## Author Contributions

## Funding

## Institutional Review Board Statement

## Informed Consent Statement

## Data Availability Statement

## Acknowledgments

## Conflicts of Interest

## Nomenclature

T | Rotor thrust force, N |

D | Rotor drag force, N |

L | Rotor lift force, N |

P | Rotor power, W |

${\mathrm{M}}_{\mathrm{x}}$ | Rotor rolling moment, N·m |

ρ | Air density, kg/m^{3} |

R | Rotor radius, m |

α | Rotor shaft tilt angle, deg. |

σ | Rotor solidity |

${\mathrm{C}}_{\mathrm{T}}$ | Rotor thrust coefficient |

${\mathrm{C}}_{\mathrm{P}}$ | Rotor power coefficient |

${\mathrm{C}}_{\mathrm{L}}$ | Rotor lift force coefficient |

${\mathrm{C}}_{\mathrm{D}}$ | Rotor drag force coefficient |

${\mathrm{C}}_{\mathrm{Mx}}$ | Rotor rolling moment coefficient |

LOS | Lateral lift offset |

L/De | Effective lift-to-drag ratio |

FM | Figure of merit |

${\mathrm{C}}_{\mathrm{T}}$/σ | Blade loading coefficient |

μ | Advance ratio |

ρ | Air density, kg/m^{3} |

ω | Rotor angular velocity, rad/s |

Ψ | Blade azimuthal angle, deg. |

${\mathsf{\theta}}_{\mathrm{up}}$ | Blade pitch angle of upper rotor, deg. |

${\mathsf{\theta}}_{\mathrm{lo}}$ | Blade pitch angle of lower rotor, deg. |

${\mathsf{\theta}}_{0.7}$ | Coupled collective pitch, deg. |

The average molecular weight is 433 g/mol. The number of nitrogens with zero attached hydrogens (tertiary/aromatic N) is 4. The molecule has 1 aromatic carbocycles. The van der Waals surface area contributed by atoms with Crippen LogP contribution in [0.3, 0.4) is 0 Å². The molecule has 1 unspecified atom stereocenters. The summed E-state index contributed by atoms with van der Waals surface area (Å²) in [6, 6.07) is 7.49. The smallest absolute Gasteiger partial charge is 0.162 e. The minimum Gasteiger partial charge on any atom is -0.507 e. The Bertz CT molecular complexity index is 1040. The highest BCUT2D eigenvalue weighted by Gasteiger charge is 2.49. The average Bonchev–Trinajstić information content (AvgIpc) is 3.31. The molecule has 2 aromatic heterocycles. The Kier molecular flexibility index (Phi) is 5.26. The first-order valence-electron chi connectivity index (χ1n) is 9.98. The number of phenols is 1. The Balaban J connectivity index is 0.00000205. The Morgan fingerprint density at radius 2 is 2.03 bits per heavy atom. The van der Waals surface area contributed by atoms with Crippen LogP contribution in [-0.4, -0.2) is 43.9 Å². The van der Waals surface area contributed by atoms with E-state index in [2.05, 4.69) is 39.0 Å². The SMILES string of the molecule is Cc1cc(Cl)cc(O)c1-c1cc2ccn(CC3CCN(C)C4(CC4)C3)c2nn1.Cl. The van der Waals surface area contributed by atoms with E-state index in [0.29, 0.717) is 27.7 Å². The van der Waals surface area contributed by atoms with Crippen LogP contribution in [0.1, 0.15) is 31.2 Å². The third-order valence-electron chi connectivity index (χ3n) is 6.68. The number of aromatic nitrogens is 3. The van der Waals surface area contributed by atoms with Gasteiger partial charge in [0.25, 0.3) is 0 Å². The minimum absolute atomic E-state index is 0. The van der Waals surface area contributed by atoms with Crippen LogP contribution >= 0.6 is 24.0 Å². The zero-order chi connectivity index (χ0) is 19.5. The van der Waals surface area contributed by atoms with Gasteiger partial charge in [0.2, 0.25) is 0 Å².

${\mathrm{A}}_{1}$ | Coupled longitudinal cyclic pitch, deg. |

${\mathrm{B}}_{1}$ | Coupled lateral cyclic pitch, deg. |

${\mathsf{\theta}}_{0.7}^{\prime}$ | Differential collective pitch, deg. |

${\mathrm{A}}_{1}^{\prime}$ | Differential longitudinal cyclic pitch, deg. |

${\mathrm{B}}_{1}^{\prime}$ | Differential lateral cyclic pitch, deg. |

${\mathsf{\theta}}_{0.7\mathrm{up}}$ | Collective pitch of upper rotor, deg. |

${\mathrm{A}}_{1\mathrm{up}}$ | Longitudinal cyclic pitch of upper rotor, deg. |

${\mathrm{B}}_{1\mathrm{up}}$ | Lateral cyclic pitch of upper rotor, deg. |

${\mathsf{\theta}}_{0.7\mathrm{lo}}$ | Collective pitch of lower rotor, deg. |

${\mathrm{A}}_{1\mathrm{lo}}$ | Longitudinal cyclic pitch of lower rotor, deg. |

${\mathrm{B}}_{1\mathrm{lo}}$ | Lateral cyclic pitch of lower rotor, deg. |

$\text{\Gamma}$ | Rotor phase lag angle, deg. |

Φ | Diameter |

Subscripts | |

up | Upper rotor |

lo | Lower rotor |

hub | Rotor hub |

∞ | Free-stream conditions |

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**Figure 3.**Counter-rotating coaxial rotor system installed on the test rig in the wind tunnel test section.

**Figure 6.**Relationships between power coefficient (C

_{P}) and thrust coefficient (C

_{T}) of upper, lower, and isolated single rotors.